The third time might prove to be the charm for Young Brothers Ltd., Hawaii’s monopoly interisland cargo shipper that’s been seeking financial relief to cover costs of shipping between the islands.
On Wednesday Hawaii Rep. Sylvia Luke, who chairs the House Finance Committee, said lawmakers will entertain Young Brothers’ request for $25 million from the Legislature to help cover operating losses through 2020.
Tugboats guide a large Young Brothers barge inside Honolulu Harbor. The interisland shipper has been trying to get financial help to cover its operating costs and might now be able to get federal stimulus money.
Cory Lum/Civil Beat
Typically a budget hawk loath to dole out public money to private firms, Luke said the Young Brothers request could be an exception.
“Because they are basically the lifeline for the islands, we’ll take a look at it,” said Luke, who as the Finance Committee chair is in charge of determining how to prioritize some $650 million in money directed to Hawaii under the U.S. Coronavirus Aid, Relief and Economic Security Act.
Young Brothers’ request, which the company made public Tuesday in a news release, marks the third attempt the shipping company has made recently to get public help for what it says are escalating costs of serving neighbor islands, including Molokai and Lanai. A bill proposed by Molokai Rep. Lynn DeCoite during the legislative session would have steered money from a harbor users’ special fund to help cover expenses. But that bill stalled when worries over the coronavirus sent the Legislature into an extended recess.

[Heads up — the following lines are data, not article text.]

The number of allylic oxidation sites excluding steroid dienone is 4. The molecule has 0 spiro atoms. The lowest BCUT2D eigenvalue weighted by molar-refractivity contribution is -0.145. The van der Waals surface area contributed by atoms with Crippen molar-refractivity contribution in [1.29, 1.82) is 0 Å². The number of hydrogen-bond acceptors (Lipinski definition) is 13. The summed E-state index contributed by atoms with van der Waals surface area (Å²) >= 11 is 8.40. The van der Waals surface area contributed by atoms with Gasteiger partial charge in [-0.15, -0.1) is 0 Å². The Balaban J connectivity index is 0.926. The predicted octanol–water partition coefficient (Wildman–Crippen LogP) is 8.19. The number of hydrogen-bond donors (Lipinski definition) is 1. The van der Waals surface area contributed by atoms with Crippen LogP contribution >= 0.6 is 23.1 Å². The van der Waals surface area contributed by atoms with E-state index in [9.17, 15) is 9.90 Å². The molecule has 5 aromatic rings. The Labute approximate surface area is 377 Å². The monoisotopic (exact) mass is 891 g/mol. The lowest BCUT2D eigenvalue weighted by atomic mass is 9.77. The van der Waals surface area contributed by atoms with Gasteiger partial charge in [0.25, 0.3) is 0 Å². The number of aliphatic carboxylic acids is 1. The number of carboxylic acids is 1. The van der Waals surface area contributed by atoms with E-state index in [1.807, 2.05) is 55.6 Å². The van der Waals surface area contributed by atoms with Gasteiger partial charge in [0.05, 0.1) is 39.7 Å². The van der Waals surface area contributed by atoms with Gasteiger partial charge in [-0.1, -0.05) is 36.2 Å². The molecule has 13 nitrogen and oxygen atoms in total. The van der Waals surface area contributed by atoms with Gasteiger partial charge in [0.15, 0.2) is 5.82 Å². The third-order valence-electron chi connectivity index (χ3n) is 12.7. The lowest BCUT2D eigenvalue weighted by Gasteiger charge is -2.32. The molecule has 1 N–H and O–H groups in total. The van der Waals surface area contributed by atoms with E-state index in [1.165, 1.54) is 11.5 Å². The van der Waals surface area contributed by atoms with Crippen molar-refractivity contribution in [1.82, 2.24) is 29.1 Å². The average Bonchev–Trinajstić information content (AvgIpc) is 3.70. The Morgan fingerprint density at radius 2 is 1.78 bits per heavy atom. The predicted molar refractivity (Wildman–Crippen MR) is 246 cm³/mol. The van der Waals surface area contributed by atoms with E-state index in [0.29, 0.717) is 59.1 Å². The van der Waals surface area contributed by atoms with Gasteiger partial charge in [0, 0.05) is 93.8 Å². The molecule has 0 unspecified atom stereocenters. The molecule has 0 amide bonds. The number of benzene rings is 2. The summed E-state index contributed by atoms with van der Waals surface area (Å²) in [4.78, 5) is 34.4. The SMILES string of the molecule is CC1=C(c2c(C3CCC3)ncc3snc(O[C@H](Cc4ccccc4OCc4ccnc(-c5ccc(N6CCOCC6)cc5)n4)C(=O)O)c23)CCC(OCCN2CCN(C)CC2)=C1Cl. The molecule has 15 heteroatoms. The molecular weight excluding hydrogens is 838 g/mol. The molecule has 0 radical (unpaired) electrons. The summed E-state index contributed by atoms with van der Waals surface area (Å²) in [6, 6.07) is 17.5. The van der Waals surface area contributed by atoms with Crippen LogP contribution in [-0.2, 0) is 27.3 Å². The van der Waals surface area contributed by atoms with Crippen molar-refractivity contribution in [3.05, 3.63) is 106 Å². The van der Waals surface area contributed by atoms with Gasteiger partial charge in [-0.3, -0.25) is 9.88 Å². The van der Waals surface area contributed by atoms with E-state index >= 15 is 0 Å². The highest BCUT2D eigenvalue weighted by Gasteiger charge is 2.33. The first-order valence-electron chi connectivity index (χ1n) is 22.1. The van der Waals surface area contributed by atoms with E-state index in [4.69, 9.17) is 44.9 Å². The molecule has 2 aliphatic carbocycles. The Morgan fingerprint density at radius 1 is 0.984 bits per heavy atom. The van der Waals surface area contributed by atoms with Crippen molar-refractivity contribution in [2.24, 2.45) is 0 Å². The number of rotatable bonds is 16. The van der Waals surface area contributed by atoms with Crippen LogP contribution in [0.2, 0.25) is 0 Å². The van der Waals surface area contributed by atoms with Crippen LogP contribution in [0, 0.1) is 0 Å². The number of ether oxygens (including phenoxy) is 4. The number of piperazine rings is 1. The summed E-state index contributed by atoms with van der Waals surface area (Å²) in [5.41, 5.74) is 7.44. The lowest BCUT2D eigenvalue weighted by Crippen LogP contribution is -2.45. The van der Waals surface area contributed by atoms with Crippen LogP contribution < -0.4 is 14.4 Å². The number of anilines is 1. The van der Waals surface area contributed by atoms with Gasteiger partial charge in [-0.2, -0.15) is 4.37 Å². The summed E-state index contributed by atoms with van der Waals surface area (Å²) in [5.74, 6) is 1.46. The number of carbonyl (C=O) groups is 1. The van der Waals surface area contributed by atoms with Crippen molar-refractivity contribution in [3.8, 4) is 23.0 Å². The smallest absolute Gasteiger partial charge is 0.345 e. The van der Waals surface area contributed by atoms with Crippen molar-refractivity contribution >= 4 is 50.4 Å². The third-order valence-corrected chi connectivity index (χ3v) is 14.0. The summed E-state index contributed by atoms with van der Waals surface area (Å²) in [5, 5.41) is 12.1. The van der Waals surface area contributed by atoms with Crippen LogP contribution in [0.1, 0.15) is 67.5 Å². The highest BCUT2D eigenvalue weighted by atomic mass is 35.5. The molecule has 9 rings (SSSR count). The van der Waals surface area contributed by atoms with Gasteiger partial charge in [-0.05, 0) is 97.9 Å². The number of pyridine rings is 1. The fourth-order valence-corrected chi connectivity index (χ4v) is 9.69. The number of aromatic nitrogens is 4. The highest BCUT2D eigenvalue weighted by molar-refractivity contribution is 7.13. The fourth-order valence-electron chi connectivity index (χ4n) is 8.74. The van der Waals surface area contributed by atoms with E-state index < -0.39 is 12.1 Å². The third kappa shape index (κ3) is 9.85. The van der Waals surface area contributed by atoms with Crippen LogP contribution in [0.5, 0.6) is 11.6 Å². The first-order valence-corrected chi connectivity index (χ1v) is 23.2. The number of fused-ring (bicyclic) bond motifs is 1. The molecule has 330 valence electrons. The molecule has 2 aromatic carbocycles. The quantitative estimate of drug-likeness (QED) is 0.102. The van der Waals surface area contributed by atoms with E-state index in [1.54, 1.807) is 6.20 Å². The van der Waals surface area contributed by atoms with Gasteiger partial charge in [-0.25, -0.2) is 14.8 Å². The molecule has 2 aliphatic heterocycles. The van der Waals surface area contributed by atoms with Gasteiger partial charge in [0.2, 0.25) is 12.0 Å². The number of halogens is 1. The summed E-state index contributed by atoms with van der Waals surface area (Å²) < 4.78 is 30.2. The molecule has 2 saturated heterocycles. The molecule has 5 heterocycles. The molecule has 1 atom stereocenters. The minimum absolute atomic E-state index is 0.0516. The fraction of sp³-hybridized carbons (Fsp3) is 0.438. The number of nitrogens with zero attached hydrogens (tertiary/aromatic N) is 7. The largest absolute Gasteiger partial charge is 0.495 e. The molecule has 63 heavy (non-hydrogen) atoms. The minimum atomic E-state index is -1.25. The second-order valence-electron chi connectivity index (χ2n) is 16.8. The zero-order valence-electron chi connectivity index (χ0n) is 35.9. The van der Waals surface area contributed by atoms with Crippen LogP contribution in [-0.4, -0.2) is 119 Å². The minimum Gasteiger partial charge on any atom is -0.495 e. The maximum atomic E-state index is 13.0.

Meanwhile, the company also is asking the Hawaii Public Utilities Commission for permission to raise shipping rates. Because it’s the state’s only interisland cargo shipper, Young Brothers is regulated like other monopolies and needs permission to increase rates.
Young Brothers executives told the PUC that the rate increase would boost its annual revenue by $27 million, which they said is necessary to offset increased operating costs and ensure reasonable profits. Deliveries to smaller islands like Molokai and Lanai are especially expensive because they often include parcels smaller than a whole container load of cargo, which take a lot more work – and expense — to handle and track.
Rep. Sylvia Luke said lawmakers must take a hard look at Young Brothers finances before doling out money.
Cory Lum/Civil Beat
But with the legislative request and rate increase both stalled due to the COVID-19 crisis, the company has turned to the Legislature with a different request: for $25 million from the state’s CARES Act funding from Congress.
Things have gotten worse for Young Brothers during the COVID-19 pandemic, the company said in a statement Tuesday. Cargo volumes have dropped 30%, and the company said it has responded by taking steps to lower costs. For instance, reducing sailing schedules for Maui and Hawaii counties reflecting the decline in volume to Kahului and Hilo saved $6 million, the company said.
Young Brothers said its parent company, Seattle-based Saltchuk, has covered over $21 million in losses from 2018 and 2019 as it has sought the PUC’s permission to increase rates.
But Jay Ana, Young Brothers president, said Saltchuk won’t do that anymore.
“They are not in a position to continue covering the staggering COVID losses and have told us that we must now find other solutions,” Ana said in the news release.
While Luke said she was open to bailing out Young Brothers, she also said lawmakers need to know much more about what’s going on with it and Saltchuk.
“There’s a lot more fact-finding and investigation that we’ll have to do,” she said.
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